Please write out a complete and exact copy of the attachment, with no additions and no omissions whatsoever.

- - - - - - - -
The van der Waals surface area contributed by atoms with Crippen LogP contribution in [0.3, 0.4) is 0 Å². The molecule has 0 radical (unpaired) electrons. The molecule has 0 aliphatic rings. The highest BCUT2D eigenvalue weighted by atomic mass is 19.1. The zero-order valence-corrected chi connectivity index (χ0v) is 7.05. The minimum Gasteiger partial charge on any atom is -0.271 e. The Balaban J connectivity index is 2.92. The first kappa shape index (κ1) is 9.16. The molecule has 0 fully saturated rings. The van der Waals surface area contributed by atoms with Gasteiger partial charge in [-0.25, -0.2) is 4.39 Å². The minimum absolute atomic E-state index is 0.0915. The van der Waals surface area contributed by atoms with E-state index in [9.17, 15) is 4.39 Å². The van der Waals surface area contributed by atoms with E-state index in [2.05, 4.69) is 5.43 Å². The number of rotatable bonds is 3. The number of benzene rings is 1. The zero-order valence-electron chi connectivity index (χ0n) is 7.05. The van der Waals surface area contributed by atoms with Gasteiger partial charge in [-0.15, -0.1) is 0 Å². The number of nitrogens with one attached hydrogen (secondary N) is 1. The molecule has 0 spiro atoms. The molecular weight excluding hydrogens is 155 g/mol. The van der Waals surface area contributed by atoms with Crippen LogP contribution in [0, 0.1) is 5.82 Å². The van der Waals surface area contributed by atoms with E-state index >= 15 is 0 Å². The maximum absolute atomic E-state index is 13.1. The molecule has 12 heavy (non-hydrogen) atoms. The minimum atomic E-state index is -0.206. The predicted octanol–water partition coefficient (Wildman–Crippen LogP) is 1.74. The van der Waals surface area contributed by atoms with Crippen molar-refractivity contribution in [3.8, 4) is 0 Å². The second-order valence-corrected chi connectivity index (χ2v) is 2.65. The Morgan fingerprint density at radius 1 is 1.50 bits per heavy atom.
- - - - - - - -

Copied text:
The van der Waals surface area contributed by atoms with Crippen LogP contribution in [0.3, 0.4) is 0 Å². The molecule has 0 radical (unpaired) electrons. The molecule has 0 aliphatic rings. The highest BCUT2D eigenvalue weighted by atomic mass is 19.1. The zero-order valence-corrected chi connectivity index (χ0v) is 7.05. The minimum Gasteiger partial charge on any atom is -0.271 e. The Balaban J connectivity index is 2.92. The first kappa shape index (κ1) is 9.16. The molecule has 0 fully saturated rings. The van der Waals surface area contributed by atoms with Gasteiger partial charge in [-0.25, -0.2) is 4.39 Å². The minimum absolute atomic E-state index is 0.0915. The van der Waals surface area contributed by atoms with E-state index in [9.17, 15) is 4.39 Å². The van der Waals surface area contributed by atoms with E-state index in [2.05, 4.69) is 5.43 Å². The number of rotatable bonds is 3. The number of benzene rings is 1. The zero-order valence-electron chi connectivity index (χ0n) is 7.05. The van der Waals surface area contributed by atoms with Gasteiger partial charge in [-0.15, -0.1) is 0 Å². The number of nitrogens with one attached hydrogen (secondary N) is 1. The molecule has 0 spiro atoms. The molecular weight excluding hydrogens is 155 g/mol. The van der Waals surface area contributed by atoms with Crippen LogP contribution in [0, 0.1) is 5.82 Å². The van der Waals surface area contributed by atoms with E-state index >= 15 is 0 Å². The maximum absolute atomic E-state index is 13.1. The molecule has 12 heavy (non-hydrogen) atoms. The minimum atomic E-state index is -0.206. The predicted octanol–water partition coefficient (Wildman–Crippen LogP) is 1.74. The van der Waals surface area contributed by atoms with Crippen molar-refractivity contribution in [3.8, 4) is 0 Å². The second-order valence-corrected chi connectivity index (χ2v) is 2.65. The Morgan fingerprint density at radius 1 is 1.50 bits per heavy atom.